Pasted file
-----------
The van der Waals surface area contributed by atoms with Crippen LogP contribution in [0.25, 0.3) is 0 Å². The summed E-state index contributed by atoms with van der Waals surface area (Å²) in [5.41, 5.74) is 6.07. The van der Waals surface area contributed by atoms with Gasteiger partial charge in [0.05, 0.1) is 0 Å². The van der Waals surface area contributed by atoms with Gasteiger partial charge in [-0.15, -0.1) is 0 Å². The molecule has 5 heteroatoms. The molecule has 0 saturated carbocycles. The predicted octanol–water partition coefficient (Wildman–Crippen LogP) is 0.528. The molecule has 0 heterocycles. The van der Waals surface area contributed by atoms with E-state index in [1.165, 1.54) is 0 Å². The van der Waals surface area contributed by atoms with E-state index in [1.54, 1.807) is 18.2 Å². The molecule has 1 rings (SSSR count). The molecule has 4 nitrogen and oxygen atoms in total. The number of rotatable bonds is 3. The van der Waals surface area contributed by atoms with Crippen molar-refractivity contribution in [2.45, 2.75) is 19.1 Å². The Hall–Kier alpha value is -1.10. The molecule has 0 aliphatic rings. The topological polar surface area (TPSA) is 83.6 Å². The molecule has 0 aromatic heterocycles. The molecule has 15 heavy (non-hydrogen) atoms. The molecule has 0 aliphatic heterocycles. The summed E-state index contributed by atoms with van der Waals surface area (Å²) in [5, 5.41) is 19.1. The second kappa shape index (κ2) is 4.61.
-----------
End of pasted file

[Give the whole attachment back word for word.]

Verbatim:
The van der Waals surface area contributed by atoms with Crippen LogP contribution in [0.25, 0.3) is 0 Å². The summed E-state index contributed by atoms with van der Waals surface area (Å²) in [5.41, 5.74) is 6.07. The van der Waals surface area contributed by atoms with Gasteiger partial charge in [0.05, 0.1) is 0 Å². The van der Waals surface area contributed by atoms with Gasteiger partial charge in [-0.15, -0.1) is 0 Å². The molecule has 5 heteroatoms. The molecule has 0 saturated carbocycles. The predicted octanol–water partition coefficient (Wildman–Crippen LogP) is 0.528. The molecule has 0 heterocycles. The van der Waals surface area contributed by atoms with E-state index in [1.165, 1.54) is 0 Å². The van der Waals surface area contributed by atoms with E-state index in [1.54, 1.807) is 18.2 Å². The molecule has 1 rings (SSSR count). The molecule has 4 nitrogen and oxygen atoms in total. The number of rotatable bonds is 3. The van der Waals surface area contributed by atoms with Crippen molar-refractivity contribution in [2.45, 2.75) is 19.1 Å². The Hall–Kier alpha value is -1.10. The molecule has 0 aliphatic rings. The topological polar surface area (TPSA) is 83.6 Å². The molecule has 0 aromatic heterocycles. The molecule has 15 heavy (non-hydrogen) atoms. The molecule has 0 aliphatic heterocycles. The summed E-state index contributed by atoms with van der Waals surface area (Å²) in [5, 5.41) is 19.1. The second kappa shape index (κ2) is 4.61.